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Couple of questions

 
Vipin Mohan
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hello friends
I have a couple of questions bothering me, while preparing for SCBCD. Can someone please help me with these ?
1. If there are no method permissions specified for a method, does it mean that anyone can access the method ? Or does it mean that no one can access it ?
2. Can a remote client send JMS messages to a destination on a remote computer ? If yes, then while getting a reference to the Topic or Queue through a JNDI lookup, do we need to perform PortableRemoteObject.narrow() on it ?
3. When a client calls create() on an entity bean, which action takes place first ? Binding the bean with an EJBObject or ejbCreate() invocation ?
Thanks in advance
Vipin
 
Steve Agarwal
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hello friends
I have a couple of questions bothering me, while preparing for SCBCD. Can someone please help me with these ?
1. If there are no method permissions specified for a method, does it mean that anyone can access the method ? Or does it mean that no one can access it ?
2. Can a remote client send JMS messages to a destination on a remote computer ? If yes, then while getting a reference to the Topic or Queue through a JNDI lookup, do we need to perform PortableRemoteObject.narrow() on it ?
3. When a client calls create() on an entity bean, which action takes place first ? Binding the bean with an EJBObject or ejbCreate() invocation ?
Thanks in advance
Vipin
*******************************************************************
My input
1) if no method permission specified then no one can access.
2) Sending message to remote Server using JMS has nothing to do narrow and all. narrow is a RMI concept and it has to do with object location. Where as in JMS we are sending evry thing as Message. So I donw see this portablility issues comming up.
3) I would say seq is like this -- new instance creation, setEntityContext, ejbCreate. So by the end of ejbCreate the bean comes into picture with primary key and RemoteObject reference. all these stages mentioned are responsibility of Container. So ejbCreate is the first to be called.
Please correct me if I am wrong.
steve
 
Kathy Sierra
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Howdy -- I just wanted to add a couple of things...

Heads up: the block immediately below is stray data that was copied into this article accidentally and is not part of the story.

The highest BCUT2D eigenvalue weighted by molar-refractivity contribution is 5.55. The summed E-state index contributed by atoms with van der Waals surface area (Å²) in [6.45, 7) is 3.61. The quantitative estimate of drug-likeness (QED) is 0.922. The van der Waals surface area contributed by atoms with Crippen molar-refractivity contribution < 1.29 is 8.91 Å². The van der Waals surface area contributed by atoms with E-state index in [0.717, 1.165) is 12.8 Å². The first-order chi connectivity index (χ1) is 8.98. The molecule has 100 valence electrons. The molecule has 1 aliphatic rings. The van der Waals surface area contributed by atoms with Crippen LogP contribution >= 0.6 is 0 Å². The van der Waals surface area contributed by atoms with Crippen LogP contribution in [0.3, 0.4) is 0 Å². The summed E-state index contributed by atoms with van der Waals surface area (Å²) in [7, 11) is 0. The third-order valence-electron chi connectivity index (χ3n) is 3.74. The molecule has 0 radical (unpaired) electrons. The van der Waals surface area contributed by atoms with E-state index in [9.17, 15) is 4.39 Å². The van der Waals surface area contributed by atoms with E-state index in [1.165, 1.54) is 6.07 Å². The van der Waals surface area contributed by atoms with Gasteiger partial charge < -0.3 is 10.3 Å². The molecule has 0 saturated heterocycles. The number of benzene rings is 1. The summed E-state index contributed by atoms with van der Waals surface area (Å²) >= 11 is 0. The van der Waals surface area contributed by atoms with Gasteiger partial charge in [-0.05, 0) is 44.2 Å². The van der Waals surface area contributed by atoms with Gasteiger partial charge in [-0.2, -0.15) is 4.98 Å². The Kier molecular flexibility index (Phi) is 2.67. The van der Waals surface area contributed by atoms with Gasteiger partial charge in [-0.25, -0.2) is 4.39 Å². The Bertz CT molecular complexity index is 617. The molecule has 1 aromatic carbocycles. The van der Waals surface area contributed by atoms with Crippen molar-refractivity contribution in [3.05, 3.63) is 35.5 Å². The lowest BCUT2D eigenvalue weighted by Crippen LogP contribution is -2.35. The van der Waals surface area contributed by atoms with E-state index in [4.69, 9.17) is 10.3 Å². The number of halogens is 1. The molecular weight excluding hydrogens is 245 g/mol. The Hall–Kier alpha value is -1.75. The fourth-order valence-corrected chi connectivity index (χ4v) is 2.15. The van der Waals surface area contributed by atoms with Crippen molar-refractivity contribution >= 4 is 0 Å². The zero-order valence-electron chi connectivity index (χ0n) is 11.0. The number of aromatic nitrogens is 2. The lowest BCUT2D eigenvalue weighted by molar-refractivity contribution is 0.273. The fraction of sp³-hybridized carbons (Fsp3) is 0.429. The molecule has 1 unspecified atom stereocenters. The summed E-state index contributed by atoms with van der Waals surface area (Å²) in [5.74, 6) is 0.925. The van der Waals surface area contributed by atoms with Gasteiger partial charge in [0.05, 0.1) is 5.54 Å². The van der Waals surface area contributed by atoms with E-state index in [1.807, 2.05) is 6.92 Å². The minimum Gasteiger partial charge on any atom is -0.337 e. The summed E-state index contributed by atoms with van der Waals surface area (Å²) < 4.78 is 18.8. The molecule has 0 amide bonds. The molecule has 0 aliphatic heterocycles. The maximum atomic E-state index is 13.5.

1) Security -- a method needs to be in one of these three conditions:
1) assigned to security roles that can access the method
OR
2) marked as "unchecked"

OR
3) listed in the exclude-list element
It is up to the Deployer to make sure that all methods are specified in one of these ways. What happens if you do not? That's up to your Container. It may fail to deploy your bean (and in fact, it probably *should* refuse to deploy), but of course your deployment tools might take care of the security permissions by simply assigning your method to it's default (such as 'guest') security roles, etc.

2) ejbCreate()
Remember, when the client calls create() on an entity bean, this does NOT cause a new entity bean instance to be created!! So, this would not give you new instance creation, etc.
Usually, it just means that the bean comes out of the pool with an ejbCreate(), and that may be the ONLY method the bean really gets! Remember, there is a difference between *entity* creation and *bean instance* creation.
*Entity* creation is when a new 'entity' is inserted into the underlying database. This happens because the client calls create(), and normally means the bean comes out of the pool with an ejbCreate() call (not ejbActivate()).
*Bean instance* creation happens when the Container decides to put a new bean into the pool (which may, *indirectly*, happen because there was no bean in the pool at the time the client called create(), but these two things are really unrelated).
When a bean instance is created, the Container makes the new instance, calls setEntityContext(), and puts the bean into the pool... without an ejbCreate().
So...
1) Bean instance creation: bean instance is made, and setEntityContext() is called
2) Entity creation: beans comes out of the pool to run the ejbCreate() method
What about the EJB object? The creation of the EJB object is completely separate from *either* of those two situations. All you know for certain is that the EJB object is *assigned* to the bean in one of these two ways:
1) *immediately* following the ejbCreate(), and before the ejbPostCreate(), for a newly-created entity
OR
2) when the bean comes out of the pool via ejbActivate(), when the bean is assigned to *play* a particular entity (say, Fred Smith #42).
The Container can make these EJB objects whenever and however it wants to. They aren't assigned to beans when beans are in the pool. Think of the EJB object as something for the 'client', rather than the bean, but the bean temporarily comes out of the pool and gets 'attached' to one, depending on which entity the bean is supposed to BE at that particular time (Fred Smith, Janet Foo, etc.)
cheers,
Kathy
 
Steve Agarwal
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I have a doubt...
Entity beans are persistence objects. And they are there in container once created. And to my understanding they ( entity beans if exists ) need to be shared to the client who is trying to create similar bean with same primary key. So why a entity bean need to go for passivation.
to this lets(passivation proved) say there is no association of client to a entity bean so will that bean get destroyed. As far as I know calling remove on a bean removes data from database. But I dont want to remove data but want to associate a bean to a row in a table( entity bean ) and then drop it( bean -- JVM representation of data in container ) later.
Steve
 
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